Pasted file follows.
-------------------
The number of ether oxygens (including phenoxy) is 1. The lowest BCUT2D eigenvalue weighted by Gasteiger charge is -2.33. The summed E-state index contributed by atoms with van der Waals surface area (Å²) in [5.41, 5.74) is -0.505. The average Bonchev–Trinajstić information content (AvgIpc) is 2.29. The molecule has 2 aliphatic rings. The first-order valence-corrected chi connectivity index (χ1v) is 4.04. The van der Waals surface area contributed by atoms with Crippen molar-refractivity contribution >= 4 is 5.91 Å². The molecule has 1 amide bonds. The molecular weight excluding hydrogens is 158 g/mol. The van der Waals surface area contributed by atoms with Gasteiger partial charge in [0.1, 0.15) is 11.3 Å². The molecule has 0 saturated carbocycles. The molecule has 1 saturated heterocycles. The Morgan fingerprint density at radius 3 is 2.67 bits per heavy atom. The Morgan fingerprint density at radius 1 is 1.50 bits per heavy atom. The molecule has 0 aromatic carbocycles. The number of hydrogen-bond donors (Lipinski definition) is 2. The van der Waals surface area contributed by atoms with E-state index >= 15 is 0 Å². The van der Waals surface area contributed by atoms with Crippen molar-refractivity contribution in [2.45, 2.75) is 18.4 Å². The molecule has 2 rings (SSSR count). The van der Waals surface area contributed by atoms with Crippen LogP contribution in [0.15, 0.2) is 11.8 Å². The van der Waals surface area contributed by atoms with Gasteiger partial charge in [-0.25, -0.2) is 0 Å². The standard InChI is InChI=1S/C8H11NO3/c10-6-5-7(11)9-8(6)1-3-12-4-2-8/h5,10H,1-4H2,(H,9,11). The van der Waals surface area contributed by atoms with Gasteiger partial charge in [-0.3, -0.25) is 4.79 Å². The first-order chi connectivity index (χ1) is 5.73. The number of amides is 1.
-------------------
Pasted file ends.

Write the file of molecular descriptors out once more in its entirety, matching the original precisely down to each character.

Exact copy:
The number of ether oxygens (including phenoxy) is 1. The lowest BCUT2D eigenvalue weighted by Gasteiger charge is -2.33. The summed E-state index contributed by atoms with van der Waals surface area (Å²) in [5.41, 5.74) is -0.505. The average Bonchev–Trinajstić information content (AvgIpc) is 2.29. The molecule has 2 aliphatic rings. The first-order valence-corrected chi connectivity index (χ1v) is 4.04. The van der Waals surface area contributed by atoms with Crippen molar-refractivity contribution >= 4 is 5.91 Å². The molecule has 1 amide bonds. The molecular weight excluding hydrogens is 158 g/mol. The van der Waals surface area contributed by atoms with Gasteiger partial charge in [0.1, 0.15) is 11.3 Å². The molecule has 0 saturated carbocycles. The molecule has 1 saturated heterocycles. The Morgan fingerprint density at radius 3 is 2.67 bits per heavy atom. The Morgan fingerprint density at radius 1 is 1.50 bits per heavy atom. The molecule has 0 aromatic carbocycles. The number of hydrogen-bond donors (Lipinski definition) is 2. The van der Waals surface area contributed by atoms with E-state index >= 15 is 0 Å². The van der Waals surface area contributed by atoms with Crippen molar-refractivity contribution in [2.45, 2.75) is 18.4 Å². The molecule has 2 rings (SSSR count). The van der Waals surface area contributed by atoms with Crippen LogP contribution in [0.15, 0.2) is 11.8 Å². The van der Waals surface area contributed by atoms with Gasteiger partial charge in [-0.25, -0.2) is 0 Å². The standard InChI is InChI=1S/C8H11NO3/c10-6-5-7(11)9-8(6)1-3-12-4-2-8/h5,10H,1-4H2,(H,9,11). The van der Waals surface area contributed by atoms with Gasteiger partial charge in [-0.3, -0.25) is 4.79 Å². The first-order chi connectivity index (χ1) is 5.73. The number of amides is 1.